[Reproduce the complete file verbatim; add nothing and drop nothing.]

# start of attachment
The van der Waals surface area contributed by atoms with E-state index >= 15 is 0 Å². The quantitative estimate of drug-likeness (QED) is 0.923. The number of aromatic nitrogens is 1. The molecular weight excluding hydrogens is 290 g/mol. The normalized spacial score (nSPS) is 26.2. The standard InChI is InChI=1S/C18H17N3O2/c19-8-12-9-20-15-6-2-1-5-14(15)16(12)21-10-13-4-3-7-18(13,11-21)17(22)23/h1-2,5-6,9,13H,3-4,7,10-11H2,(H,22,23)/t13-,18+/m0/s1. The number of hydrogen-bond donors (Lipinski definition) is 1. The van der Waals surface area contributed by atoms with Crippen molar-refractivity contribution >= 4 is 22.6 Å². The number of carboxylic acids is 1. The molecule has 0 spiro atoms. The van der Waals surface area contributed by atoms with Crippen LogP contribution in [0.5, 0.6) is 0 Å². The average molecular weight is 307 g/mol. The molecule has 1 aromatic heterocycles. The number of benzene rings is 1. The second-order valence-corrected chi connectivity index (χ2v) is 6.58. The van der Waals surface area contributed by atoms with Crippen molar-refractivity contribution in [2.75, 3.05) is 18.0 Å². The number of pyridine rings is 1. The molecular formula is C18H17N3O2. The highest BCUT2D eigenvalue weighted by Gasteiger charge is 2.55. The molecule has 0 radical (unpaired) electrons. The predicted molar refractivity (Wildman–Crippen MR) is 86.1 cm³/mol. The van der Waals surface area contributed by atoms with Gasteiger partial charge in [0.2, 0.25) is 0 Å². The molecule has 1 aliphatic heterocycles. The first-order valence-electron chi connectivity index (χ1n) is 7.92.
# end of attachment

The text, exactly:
The van der Waals surface area contributed by atoms with E-state index >= 15 is 0 Å². The quantitative estimate of drug-likeness (QED) is 0.923. The number of aromatic nitrogens is 1. The molecular weight excluding hydrogens is 290 g/mol. The normalized spacial score (nSPS) is 26.2. The standard InChI is InChI=1S/C18H17N3O2/c19-8-12-9-20-15-6-2-1-5-14(15)16(12)21-10-13-4-3-7-18(13,11-21)17(22)23/h1-2,5-6,9,13H,3-4,7,10-11H2,(H,22,23)/t13-,18+/m0/s1. The number of hydrogen-bond donors (Lipinski definition) is 1. The van der Waals surface area contributed by atoms with Crippen molar-refractivity contribution >= 4 is 22.6 Å². The number of carboxylic acids is 1. The molecule has 0 spiro atoms. The van der Waals surface area contributed by atoms with Crippen LogP contribution in [0.5, 0.6) is 0 Å². The average molecular weight is 307 g/mol. The molecule has 1 aromatic heterocycles. The number of benzene rings is 1. The second-order valence-corrected chi connectivity index (χ2v) is 6.58. The van der Waals surface area contributed by atoms with Crippen molar-refractivity contribution in [2.75, 3.05) is 18.0 Å². The number of pyridine rings is 1. The molecular formula is C18H17N3O2. The highest BCUT2D eigenvalue weighted by Gasteiger charge is 2.55. The molecule has 0 radical (unpaired) electrons. The predicted molar refractivity (Wildman–Crippen MR) is 86.1 cm³/mol. The van der Waals surface area contributed by atoms with Gasteiger partial charge in [0.2, 0.25) is 0 Å². The molecule has 1 aliphatic heterocycles. The first-order valence-electron chi connectivity index (χ1n) is 7.92.